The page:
Over the 15 years from 1993 to 2008, the number of unqualified borrowers were up now to 56%. People were borrowing out of their income bracket and taking out mortgages they were not able to sustainably pay off. When this all came to head, we experienced the financial crisis of 2008. While I do think the increase in the imposed quota was not a smart move in the long term, it created a financial boom based off fake money in the long term, eventually that long term hit and the housing market and the mortgage market experienced losses of up to 81% of the losses came from the 56% of risky mortgages.

    While the video points the finger at the government, whom I do think holds a large portion of the blame, I do think the blame does need to be placed on the big Wall Street firms and the borrowers themselves. Wall Street I think while the video states that Wall Street takes advantage of the system, however to state that they took advantage of market conditions due to irresponsible market regulations. While the market regulations may have been lacking, Wall Street firms are often forecasting on ways to increase profits so they must have had some idea as to what the end result would have been from those lax regulations. Also, I think the borrowers are also at fault because they were taking on mortgage responsibilities that were well out of their reach and benefiting from it until the bubble burst. When you look at all parties involved, it was a perfect storm of one party taking advantage of another and eventually a whole country was affected by the behaviors of all the parties involved.

    1. Reply to Jeffrey Kinney

      I agree with your statement that “it was a perfect storm of one party taking advantage of another and eventually a whole country was affected by the behaviors of all the parties involved”. This is the essence of Moral Hazard. The government, in an effort to help underprivileged people, gave Freddy Mac and Fannie Mae requirements that they must offer mortgages to subprime borrowers. This loosening of credit standards allowed many people to be able to afford a larger house than they really should have been able to buy, and increased the size of the mortgage market. The big banks saw the increase in the market and realized that they would be shut out of the market by their own credit standards, so they had to retaliate by offering mortgages to their own subprime borrowers.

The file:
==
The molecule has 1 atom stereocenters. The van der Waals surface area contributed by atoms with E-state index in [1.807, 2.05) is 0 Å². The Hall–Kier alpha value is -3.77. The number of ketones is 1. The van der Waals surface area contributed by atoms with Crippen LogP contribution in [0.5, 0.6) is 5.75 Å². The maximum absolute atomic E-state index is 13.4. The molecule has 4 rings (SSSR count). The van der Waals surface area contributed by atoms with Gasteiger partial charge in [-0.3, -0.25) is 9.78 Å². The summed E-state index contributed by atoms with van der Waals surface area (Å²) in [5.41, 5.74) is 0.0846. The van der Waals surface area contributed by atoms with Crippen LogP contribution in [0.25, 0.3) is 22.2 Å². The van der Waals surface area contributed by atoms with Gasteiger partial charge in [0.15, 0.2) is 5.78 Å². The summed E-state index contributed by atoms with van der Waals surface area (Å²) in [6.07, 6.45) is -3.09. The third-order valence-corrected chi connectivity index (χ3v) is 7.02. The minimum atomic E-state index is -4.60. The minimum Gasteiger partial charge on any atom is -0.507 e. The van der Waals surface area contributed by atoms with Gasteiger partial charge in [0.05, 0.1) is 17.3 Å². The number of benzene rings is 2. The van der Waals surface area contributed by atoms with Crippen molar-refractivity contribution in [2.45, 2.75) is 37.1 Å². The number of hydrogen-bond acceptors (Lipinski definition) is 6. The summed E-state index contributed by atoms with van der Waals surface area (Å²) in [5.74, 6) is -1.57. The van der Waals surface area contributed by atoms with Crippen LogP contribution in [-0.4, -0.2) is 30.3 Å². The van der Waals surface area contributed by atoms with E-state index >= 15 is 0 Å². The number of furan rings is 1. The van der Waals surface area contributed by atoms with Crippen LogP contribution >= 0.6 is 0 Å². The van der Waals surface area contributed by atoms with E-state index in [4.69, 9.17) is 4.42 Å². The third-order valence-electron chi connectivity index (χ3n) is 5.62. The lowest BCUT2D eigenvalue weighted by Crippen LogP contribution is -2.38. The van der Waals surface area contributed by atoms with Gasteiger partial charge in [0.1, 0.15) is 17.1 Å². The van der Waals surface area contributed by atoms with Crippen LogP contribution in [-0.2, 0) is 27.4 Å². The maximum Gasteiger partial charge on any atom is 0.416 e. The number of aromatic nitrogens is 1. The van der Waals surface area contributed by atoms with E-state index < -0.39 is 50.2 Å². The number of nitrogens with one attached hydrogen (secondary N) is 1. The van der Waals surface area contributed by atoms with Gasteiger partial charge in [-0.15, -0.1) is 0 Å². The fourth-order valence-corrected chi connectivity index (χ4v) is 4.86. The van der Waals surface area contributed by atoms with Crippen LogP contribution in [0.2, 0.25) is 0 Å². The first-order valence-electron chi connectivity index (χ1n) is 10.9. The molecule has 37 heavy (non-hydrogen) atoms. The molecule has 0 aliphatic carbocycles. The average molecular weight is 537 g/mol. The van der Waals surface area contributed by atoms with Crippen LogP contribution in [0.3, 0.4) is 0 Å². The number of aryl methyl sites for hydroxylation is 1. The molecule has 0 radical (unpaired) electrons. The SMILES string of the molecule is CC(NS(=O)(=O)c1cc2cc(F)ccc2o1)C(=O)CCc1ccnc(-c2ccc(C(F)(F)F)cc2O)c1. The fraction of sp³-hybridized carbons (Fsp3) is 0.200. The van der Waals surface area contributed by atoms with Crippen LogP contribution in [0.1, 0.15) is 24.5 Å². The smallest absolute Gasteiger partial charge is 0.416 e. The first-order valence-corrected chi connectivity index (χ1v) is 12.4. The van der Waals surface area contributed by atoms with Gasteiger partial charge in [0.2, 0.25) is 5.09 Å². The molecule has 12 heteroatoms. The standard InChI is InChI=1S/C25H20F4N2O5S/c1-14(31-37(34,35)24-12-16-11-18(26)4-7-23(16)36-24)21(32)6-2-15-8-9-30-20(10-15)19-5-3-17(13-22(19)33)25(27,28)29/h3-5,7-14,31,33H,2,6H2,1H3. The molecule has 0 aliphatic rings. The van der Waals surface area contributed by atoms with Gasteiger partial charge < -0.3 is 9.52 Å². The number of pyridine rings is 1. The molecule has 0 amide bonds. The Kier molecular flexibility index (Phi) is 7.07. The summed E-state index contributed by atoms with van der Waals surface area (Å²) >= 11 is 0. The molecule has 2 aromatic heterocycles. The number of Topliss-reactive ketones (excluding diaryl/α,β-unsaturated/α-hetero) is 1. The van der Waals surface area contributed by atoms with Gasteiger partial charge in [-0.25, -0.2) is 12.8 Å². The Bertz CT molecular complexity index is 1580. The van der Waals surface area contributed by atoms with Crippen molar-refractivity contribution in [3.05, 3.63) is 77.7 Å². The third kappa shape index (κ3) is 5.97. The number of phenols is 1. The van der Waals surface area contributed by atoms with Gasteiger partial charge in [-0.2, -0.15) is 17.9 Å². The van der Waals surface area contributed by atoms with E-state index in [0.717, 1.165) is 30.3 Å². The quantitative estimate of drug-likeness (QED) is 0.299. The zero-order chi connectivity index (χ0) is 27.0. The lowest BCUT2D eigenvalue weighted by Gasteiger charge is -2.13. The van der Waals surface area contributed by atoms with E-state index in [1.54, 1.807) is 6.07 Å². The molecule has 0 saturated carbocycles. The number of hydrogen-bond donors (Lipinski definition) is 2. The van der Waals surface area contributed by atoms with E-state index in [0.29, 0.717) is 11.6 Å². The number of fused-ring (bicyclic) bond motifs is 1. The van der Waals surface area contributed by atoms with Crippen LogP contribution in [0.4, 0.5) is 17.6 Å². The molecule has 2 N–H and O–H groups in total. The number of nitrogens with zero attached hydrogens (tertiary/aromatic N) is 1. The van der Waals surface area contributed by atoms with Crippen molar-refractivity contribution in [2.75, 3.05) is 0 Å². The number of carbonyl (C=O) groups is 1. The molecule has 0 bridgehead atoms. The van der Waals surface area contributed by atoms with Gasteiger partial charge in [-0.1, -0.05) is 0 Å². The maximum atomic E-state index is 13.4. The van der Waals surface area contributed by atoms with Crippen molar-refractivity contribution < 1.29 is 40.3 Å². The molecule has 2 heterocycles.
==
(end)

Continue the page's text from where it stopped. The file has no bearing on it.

However, the banks knew that this was a risky investment, and they needed to hedge against losses by purchasing insurance against the investments. This is where companies such as Lehman Brothers come in. They saw a market opportunity to underwrite mortgage backed securities and make a profit.

      The whole house of cards started to fall when these subprime mortgage borrowers began to default. Because the borrowers were underwater on their homes’ values, they decided to walk away and leave the debt with the government backed Fanny Mae and Freddy Mac, and the big banks that had been offering the mortgages. When the banks tried to collect on the insurance coverage for the defaults, Lehman Brothers and other insurance companies didn’t have the capital to pay all of their obligations. The banks lost big, and credit completely dried up. Credit (i.e. money lending) is what drives business, especially small businesses who need small loans to make payroll and keep running from month to month. No credit, no money, no economic activity. In other words, a great recession; all caused by the good intentions of the government!



  4. The American Enterprise Institute’s video, The Big Short and the 2008 Financial Crisis, is an interesting case study into moral hazard - a situation in which one party gets involved in a risky event knowing that it is protected against the risk and the other party will incur the cost.

    Popular culture reinforces the fat-cat angle on how the seeds to the Great Recession were sown – a convenient narrative for policy makers who at least share the blame for the outcome. But with every election, a new evil must be created and destroyed so why not take one more hack at America’s favorite villains – Wall Street Banksters!

    It’s too bad that politicians are seemingly so ill-informed about economics – which IS NOT ASYMETRIC INFORMATION. It’s even worse when they deflect their own responsibility to the point where they fail to learn from their past errors. Lehman Brothers wasn’t too big to fail, I just hope we never see the day when the United States isn’t, either.